ADA Compliance on Websites—Why it Matters

It’s been said that the one constant in life is change, and this is especially true in the digital space. Your website must be easy to find, quick to load, and even easier to use, but It’s equally important that it stays in step with an array of ever-evolving standards affecting everything from CSS to SEO.

The online landscape also encompasses some legal components, including at-times confusing compliance and regulations regarding things like PCI DSS, GDPR, email address collection, data privacy laws, HIPPA … the list goes on. This brings us to ADA (Americans With Disabilities Act) compliance, which simply means ensuring that your website meets accessibility standards for users with disabilities. This isn’t just where the laws are heading, but it’s the best thing you can do to honor ALL of your customers.

A Little Background

In September 2019, the California Court of Appeal affirmed a ruling that an inaccessible restaurant website violated the Unruh Civil Rights Act (Civil Code, Section 51), which provides protection from discrimination by all business establishments in California, including housing and public accommodations. As part of the ruling, the court ordered the site to comply with WCAG 2.0 Level AA standards.

That same year, the State of California passed legislation (A.B. 434) requiring websites of state agencies and entities to meet the standards of WCAG 2.0—at a minimum of the Level AA success criteria. Per this new law, on July 1, 2019 and every two years thereafter, the state agency or entity must post a certification from its Director and Chief Information Officer to confirm the site’s compliance with WCAG requirements.

These developments just so happened to occur in tandem with a surge in individuals suing (or threatening to sue) businesses, nonprofits, special districts, and even city and county agencies, because their site didn’t quite comply with state or federal disability access standards. Even though there is some gray area about whether websites that are not associated with a physical location are also subject under the law, lawsuits keep coming and case law keeps building. But since even baseless lawsuits require significant resources to confront and defend, most businesses end up opting to pay out-of-court settlements. These settlement costs aren’t cheap, and neither are your lawyers.

What are the ADA Standards to Which Your Site Must Comply?

Here’s the catch. There are currently no formal regulations that define exactly what WCAG compliance means. In fact, WCAG is more of a blueprint (vs. a legal guideline) for making sure that text, graphics, navigation, tools, functionality, or commerce on a website are all accessible for users with disabilities. However, businesses and organizations are required to maintain websites that offer “reasonable accessibility” to people with disabilities.

So just what does that mean? Just how do you go about doing it? These are valid questions and concerns. As new technology and techniques are created, implemented, and refined, it all adds up to a sort of “moving target” when it comes to compliance.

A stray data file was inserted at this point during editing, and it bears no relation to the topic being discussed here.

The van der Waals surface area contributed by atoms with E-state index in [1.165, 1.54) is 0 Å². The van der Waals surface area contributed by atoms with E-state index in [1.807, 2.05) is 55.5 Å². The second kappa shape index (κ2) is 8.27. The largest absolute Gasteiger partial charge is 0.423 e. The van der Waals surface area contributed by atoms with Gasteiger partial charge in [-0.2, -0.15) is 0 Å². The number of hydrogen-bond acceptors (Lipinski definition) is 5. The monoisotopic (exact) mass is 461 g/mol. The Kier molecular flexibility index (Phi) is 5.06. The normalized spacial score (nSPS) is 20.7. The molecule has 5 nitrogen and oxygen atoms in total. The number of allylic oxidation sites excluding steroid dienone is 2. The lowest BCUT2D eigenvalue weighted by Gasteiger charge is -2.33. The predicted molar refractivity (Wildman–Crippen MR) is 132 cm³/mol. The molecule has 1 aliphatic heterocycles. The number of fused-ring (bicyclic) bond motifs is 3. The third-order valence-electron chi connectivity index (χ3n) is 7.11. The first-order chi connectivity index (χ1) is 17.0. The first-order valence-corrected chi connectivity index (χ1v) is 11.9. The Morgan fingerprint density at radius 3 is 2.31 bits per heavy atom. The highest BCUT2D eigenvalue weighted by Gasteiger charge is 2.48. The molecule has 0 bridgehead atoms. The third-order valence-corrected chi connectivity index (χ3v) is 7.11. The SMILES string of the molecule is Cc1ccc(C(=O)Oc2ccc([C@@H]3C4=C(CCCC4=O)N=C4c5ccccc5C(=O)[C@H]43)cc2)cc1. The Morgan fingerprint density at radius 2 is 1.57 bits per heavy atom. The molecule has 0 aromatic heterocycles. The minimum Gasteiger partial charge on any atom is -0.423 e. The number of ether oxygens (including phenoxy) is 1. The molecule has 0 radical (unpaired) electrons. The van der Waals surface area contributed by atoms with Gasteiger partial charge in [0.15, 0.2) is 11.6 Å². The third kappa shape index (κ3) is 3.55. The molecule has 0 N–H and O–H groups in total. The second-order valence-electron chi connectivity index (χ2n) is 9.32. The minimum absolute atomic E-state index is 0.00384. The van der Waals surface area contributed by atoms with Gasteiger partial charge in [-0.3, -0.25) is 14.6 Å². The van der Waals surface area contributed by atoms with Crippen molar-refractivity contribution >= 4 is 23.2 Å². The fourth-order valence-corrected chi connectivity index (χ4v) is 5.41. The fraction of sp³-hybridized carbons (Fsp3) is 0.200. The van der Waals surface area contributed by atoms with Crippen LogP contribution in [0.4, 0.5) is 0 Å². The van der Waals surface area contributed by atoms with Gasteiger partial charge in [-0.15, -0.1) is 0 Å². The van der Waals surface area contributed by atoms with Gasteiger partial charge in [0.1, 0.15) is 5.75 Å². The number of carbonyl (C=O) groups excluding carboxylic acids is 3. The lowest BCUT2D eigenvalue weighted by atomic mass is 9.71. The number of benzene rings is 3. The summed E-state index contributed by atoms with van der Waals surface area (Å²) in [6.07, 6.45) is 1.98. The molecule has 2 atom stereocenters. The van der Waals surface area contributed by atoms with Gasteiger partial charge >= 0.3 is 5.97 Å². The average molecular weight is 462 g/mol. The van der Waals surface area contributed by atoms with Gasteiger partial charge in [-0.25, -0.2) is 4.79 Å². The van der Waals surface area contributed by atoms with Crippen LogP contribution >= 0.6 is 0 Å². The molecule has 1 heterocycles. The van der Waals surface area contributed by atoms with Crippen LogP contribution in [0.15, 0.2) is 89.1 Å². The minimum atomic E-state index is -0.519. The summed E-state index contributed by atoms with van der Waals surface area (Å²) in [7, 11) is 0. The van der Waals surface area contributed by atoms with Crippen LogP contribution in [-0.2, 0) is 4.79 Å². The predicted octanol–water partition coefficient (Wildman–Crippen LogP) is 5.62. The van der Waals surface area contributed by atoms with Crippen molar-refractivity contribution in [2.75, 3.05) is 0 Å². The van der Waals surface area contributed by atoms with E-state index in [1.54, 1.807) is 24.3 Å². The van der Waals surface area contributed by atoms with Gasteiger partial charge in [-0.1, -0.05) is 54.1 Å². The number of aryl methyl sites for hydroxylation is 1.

The ultimate “big picture” goal is to ensure that all sites are always fully accessible to individuals who rely on assistive technologies and other accessibility enhancements to navigate and live their lives—online and off. Among other things, this includes taking steps such as ensuring all media files and maps have an “alt” tag; attaching descriptive “html” tags to all online forms; including a descriptive “anchor text” in all hyperlinks; and embedding “skip navigation” links on all of your site pages. These are just a few of the techy things that need to be done to bring your website in line.The good news is that these improvements help organizations stay in good graces with disabled site visitors—while also steering clear of costly lawsuits and litigation efforts. Figuring out how your business navigates this uncertain terrain can be challenging, though.

We Can Help

Searle Creative ADA compliance work on your website may help you reduce your risk of ending up on the business end of a costly, cumbersome disability lawsuit. When you engage with Searle on a website design project, the scope of work always includes a complete, comprehensive review of your site’s current compliance with WCAG 2.1 Level AA standards.

That’s not where our effort ends, however. We also recommend the best way to bring your site into compliance—and keep it that way, no matter how hard the winds of change may blow. All of our digital design and marketing solutions combine and integrate the following aspects:

  • Best-in-class, state-of-the-art site practices, implemented by our web development team
  • Installation and configuration of assistive technology
  • Ongoing Artificial Intelligence (AI) monitoring to ensure the highest level of compliance

Yes, WCAG standards may change or be added to again, so even if your site is compliant today, there is no guarantee it will be tomorrow. But by making an honest, strong, smart effort to achieve accessibility for online users and consumers with disabilities today, you can stay ahead of the curve and hopefully avoid litigation for years to come. And when your site easier to use for everyone, this can also mean increased sales, higher ranking on search engines, and an enhanced reputation for your brand.

Today is also an ideal time to find out how Searle can help you do all this—for significantly lower costs than defending a lawsuit. We’d welcome the opportunity to help, so please reach out when you’re ready for ADA compliance.

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